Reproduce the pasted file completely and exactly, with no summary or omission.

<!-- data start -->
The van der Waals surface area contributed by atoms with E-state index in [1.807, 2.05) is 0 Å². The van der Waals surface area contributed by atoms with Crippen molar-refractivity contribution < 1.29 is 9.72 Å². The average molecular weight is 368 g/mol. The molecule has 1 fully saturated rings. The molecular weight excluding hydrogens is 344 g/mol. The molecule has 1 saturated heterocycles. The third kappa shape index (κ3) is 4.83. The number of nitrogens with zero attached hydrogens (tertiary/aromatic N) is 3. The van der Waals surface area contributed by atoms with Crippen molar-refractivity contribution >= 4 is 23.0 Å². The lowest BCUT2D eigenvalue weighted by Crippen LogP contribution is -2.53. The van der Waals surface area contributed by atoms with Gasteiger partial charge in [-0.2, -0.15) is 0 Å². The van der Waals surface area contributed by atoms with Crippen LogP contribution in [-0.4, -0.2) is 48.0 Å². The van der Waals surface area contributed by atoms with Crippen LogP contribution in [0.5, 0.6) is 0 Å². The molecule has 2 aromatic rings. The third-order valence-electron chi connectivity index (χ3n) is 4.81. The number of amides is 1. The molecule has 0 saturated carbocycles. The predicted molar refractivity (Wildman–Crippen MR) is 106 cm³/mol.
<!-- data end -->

The van der Waals surface area contributed by atoms with E-state index in [1.807, 2.05) is 0 Å². The van der Waals surface area contributed by atoms with Crippen molar-refractivity contribution < 1.29 is 9.72 Å². The average molecular weight is 368 g/mol. The molecule has 1 fully saturated rings. The molecular weight excluding hydrogens is 344 g/mol. The molecule has 1 saturated heterocycles. The third kappa shape index (κ3) is 4.83. The number of nitrogens with zero attached hydrogens (tertiary/aromatic N) is 3. The van der Waals surface area contributed by atoms with Crippen molar-refractivity contribution >= 4 is 23.0 Å². The lowest BCUT2D eigenvalue weighted by Crippen LogP contribution is -2.53. The van der Waals surface area contributed by atoms with Gasteiger partial charge in [-0.2, -0.15) is 0 Å². The van der Waals surface area contributed by atoms with Crippen LogP contribution in [-0.4, -0.2) is 48.0 Å². The van der Waals surface area contributed by atoms with Crippen LogP contribution in [0.5, 0.6) is 0 Å². The molecule has 2 aromatic rings. The third-order valence-electron chi connectivity index (χ3n) is 4.81. The number of amides is 1. The molecule has 0 saturated carbocycles. The predicted molar refractivity (Wildman–Crippen MR) is 106 cm³/mol.